A sociopath is a person whose behavior is antisocial, often criminally greedy, who lacks a sense of moral responsibility, empathy or social conscience. Sociopaths never sincerely apologize nor are they capable of exhibiting remorse for wrongs that they have committed. …
A paranoid person or group exhibits excessive or irrational suspiciousness and distrustfulness of other individuals or groups. …
Could this be due to excessive salt intake?
Often told as a joke “Just because you are paranoid that does not mean that everyone is not out to get you.” So, paranoia can be rational, but schizophrenia adds a whole new dimension to paranoia, sometimes several.
Society has conspired with Hollywood to put two seemingly-sexy psychology terms into our collective consciousness — psychopath and sociopath. Psychopath and sociopath are pop psychology terms for what psychiatry calls antisocial personality disorder. These two terms are not well-defined in the psychology research literature — hence the confusion about them.
Nonetheless, there are some general similarities as well as differences between these two personality types. Both sociopaths and psychopaths have a pervasive pattern of disregard for the safety and rights of others. Deceit and manipulation are central features to both types of personality. Contrary to popular belief, a psychopath or sociopath is not necessarily violent.
The common features of a psychopath and sociopath lie in their shared diagnosis: antisocial personality disorder. The DSM-5 defines antisocial personality as someone having three or more of the following traits:
I believe it is often said that politicians tend to be ‘sociopathic’.
That it’s a trait which is useful in their chosen profession.
I don’t think schizophrenia falls into this category.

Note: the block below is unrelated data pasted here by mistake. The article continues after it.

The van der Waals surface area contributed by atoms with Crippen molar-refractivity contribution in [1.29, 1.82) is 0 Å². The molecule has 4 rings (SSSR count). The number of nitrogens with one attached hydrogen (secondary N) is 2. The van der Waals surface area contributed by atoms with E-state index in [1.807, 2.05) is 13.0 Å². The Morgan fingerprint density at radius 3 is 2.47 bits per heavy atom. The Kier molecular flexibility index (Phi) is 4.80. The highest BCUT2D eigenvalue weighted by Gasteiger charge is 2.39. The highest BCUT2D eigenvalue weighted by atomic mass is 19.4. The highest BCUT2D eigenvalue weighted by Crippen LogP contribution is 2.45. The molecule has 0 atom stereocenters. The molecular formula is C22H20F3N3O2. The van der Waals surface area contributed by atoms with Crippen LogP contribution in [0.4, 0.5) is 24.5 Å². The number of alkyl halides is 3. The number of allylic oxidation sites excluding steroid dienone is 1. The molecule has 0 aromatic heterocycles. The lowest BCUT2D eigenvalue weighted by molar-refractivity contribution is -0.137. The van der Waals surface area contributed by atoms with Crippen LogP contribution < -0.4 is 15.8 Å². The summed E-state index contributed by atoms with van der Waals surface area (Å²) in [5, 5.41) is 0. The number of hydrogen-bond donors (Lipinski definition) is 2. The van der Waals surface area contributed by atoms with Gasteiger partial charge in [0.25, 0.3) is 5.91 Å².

The antisocial personality disorder spectrum is also referred to as narcissistic personality disorder. OTOH, schizophrenia is really just freaking crazy and biological in origin. Antisocial personality is a widely distributed spectrum disorder thereby unlikely of biological origin, although still somewhat disputed and not necessarily an either/or condition either individually or across the entire spectrum population. It that one respect it is like autism. BTW, I read a study that estimated the frequency of antisocial personality disorder among CEOs was 2 and 1/2 times that of the general population.
Ron et al
you won’t understand sociopath, psychopath, paranoid… from a book. but once you have dealt with them you will have no trouble recognizing them.
“narcissist” however is just what lady counselors call “husband.”
at the risk of adding my useless diagnoses to the tray: Ron is right about “freaking weird;” selfishness..unconsious or deliberate… is the default condition of humanity, paranoia comes in degrees from “reasonable” to extravagant and entrenched.
in other words, deal with the person in front of you. avoid labels or “label-think.”
China Sees at Least One Winner Emerging From Ukraine War: China
NY Times – March 14
good news! the United Nations will soon provide Ukrainians with an extra 90 cents per person to help heal their wounds: